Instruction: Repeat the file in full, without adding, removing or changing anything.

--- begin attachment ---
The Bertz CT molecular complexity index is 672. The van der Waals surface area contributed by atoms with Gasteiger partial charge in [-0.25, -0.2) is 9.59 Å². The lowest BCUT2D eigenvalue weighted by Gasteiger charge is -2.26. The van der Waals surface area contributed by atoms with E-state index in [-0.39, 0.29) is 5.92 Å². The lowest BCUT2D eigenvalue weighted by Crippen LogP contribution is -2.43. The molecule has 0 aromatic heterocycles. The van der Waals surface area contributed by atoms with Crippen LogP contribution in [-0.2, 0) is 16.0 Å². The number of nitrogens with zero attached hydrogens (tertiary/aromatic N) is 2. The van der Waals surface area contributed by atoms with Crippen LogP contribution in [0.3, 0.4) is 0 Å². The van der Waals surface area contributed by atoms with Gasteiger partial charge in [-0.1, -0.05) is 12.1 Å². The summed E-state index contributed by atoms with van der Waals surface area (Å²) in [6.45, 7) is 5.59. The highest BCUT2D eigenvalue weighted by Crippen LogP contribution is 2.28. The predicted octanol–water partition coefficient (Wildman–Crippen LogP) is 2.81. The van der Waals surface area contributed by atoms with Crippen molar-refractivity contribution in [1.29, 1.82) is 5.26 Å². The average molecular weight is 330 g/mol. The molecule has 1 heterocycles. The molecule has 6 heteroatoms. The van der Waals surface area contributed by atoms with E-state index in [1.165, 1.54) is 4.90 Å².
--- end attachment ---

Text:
The Bertz CT molecular complexity index is 672. The van der Waals surface area contributed by atoms with Gasteiger partial charge in [-0.25, -0.2) is 9.59 Å². The lowest BCUT2D eigenvalue weighted by Gasteiger charge is -2.26. The van der Waals surface area contributed by atoms with E-state index in [-0.39, 0.29) is 5.92 Å². The lowest BCUT2D eigenvalue weighted by Crippen LogP contribution is -2.43. The molecule has 0 aromatic heterocycles. The van der Waals surface area contributed by atoms with Crippen LogP contribution in [-0.2, 0) is 16.0 Å². The number of nitrogens with zero attached hydrogens (tertiary/aromatic N) is 2. The van der Waals surface area contributed by atoms with Crippen LogP contribution in [0.3, 0.4) is 0 Å². The van der Waals surface area contributed by atoms with Gasteiger partial charge in [-0.1, -0.05) is 12.1 Å². The summed E-state index contributed by atoms with van der Waals surface area (Å²) in [6.45, 7) is 5.59. The highest BCUT2D eigenvalue weighted by Crippen LogP contribution is 2.28. The predicted octanol–water partition coefficient (Wildman–Crippen LogP) is 2.81. The van der Waals surface area contributed by atoms with Crippen molar-refractivity contribution in [1.29, 1.82) is 5.26 Å². The average molecular weight is 330 g/mol. The molecule has 1 heterocycles. The molecule has 6 heteroatoms. The van der Waals surface area contributed by atoms with E-state index in [1.165, 1.54) is 4.90 Å².